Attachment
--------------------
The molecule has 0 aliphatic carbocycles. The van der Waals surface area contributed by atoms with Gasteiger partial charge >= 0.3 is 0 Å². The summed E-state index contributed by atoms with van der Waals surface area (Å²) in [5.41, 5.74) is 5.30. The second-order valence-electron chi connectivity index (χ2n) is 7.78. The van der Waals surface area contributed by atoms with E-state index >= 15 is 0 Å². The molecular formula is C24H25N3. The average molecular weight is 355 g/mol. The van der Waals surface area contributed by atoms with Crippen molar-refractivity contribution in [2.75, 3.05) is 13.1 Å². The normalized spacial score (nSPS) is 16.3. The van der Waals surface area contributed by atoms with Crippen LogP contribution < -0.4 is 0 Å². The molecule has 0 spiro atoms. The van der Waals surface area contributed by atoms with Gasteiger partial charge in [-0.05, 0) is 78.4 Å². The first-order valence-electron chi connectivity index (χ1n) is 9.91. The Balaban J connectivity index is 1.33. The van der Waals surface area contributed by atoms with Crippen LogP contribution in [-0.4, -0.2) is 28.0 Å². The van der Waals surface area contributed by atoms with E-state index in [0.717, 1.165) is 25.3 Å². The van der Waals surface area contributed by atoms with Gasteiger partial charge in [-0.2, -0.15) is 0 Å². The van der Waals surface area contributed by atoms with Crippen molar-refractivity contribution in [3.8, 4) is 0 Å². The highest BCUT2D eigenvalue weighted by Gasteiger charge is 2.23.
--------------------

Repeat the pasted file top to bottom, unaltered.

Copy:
The molecule has 0 aliphatic carbocycles. The van der Waals surface area contributed by atoms with Gasteiger partial charge >= 0.3 is 0 Å². The summed E-state index contributed by atoms with van der Waals surface area (Å²) in [5.41, 5.74) is 5.30. The second-order valence-electron chi connectivity index (χ2n) is 7.78. The van der Waals surface area contributed by atoms with E-state index >= 15 is 0 Å². The molecular formula is C24H25N3. The average molecular weight is 355 g/mol. The van der Waals surface area contributed by atoms with Crippen molar-refractivity contribution in [2.75, 3.05) is 13.1 Å². The normalized spacial score (nSPS) is 16.3. The van der Waals surface area contributed by atoms with Crippen LogP contribution < -0.4 is 0 Å². The molecule has 0 spiro atoms. The van der Waals surface area contributed by atoms with Gasteiger partial charge in [-0.05, 0) is 78.4 Å². The first-order valence-electron chi connectivity index (χ1n) is 9.91. The Balaban J connectivity index is 1.33. The van der Waals surface area contributed by atoms with Crippen LogP contribution in [-0.4, -0.2) is 28.0 Å². The van der Waals surface area contributed by atoms with E-state index in [0.717, 1.165) is 25.3 Å². The van der Waals surface area contributed by atoms with Gasteiger partial charge in [-0.2, -0.15) is 0 Å². The van der Waals surface area contributed by atoms with Crippen molar-refractivity contribution in [3.8, 4) is 0 Å². The highest BCUT2D eigenvalue weighted by Gasteiger charge is 2.23.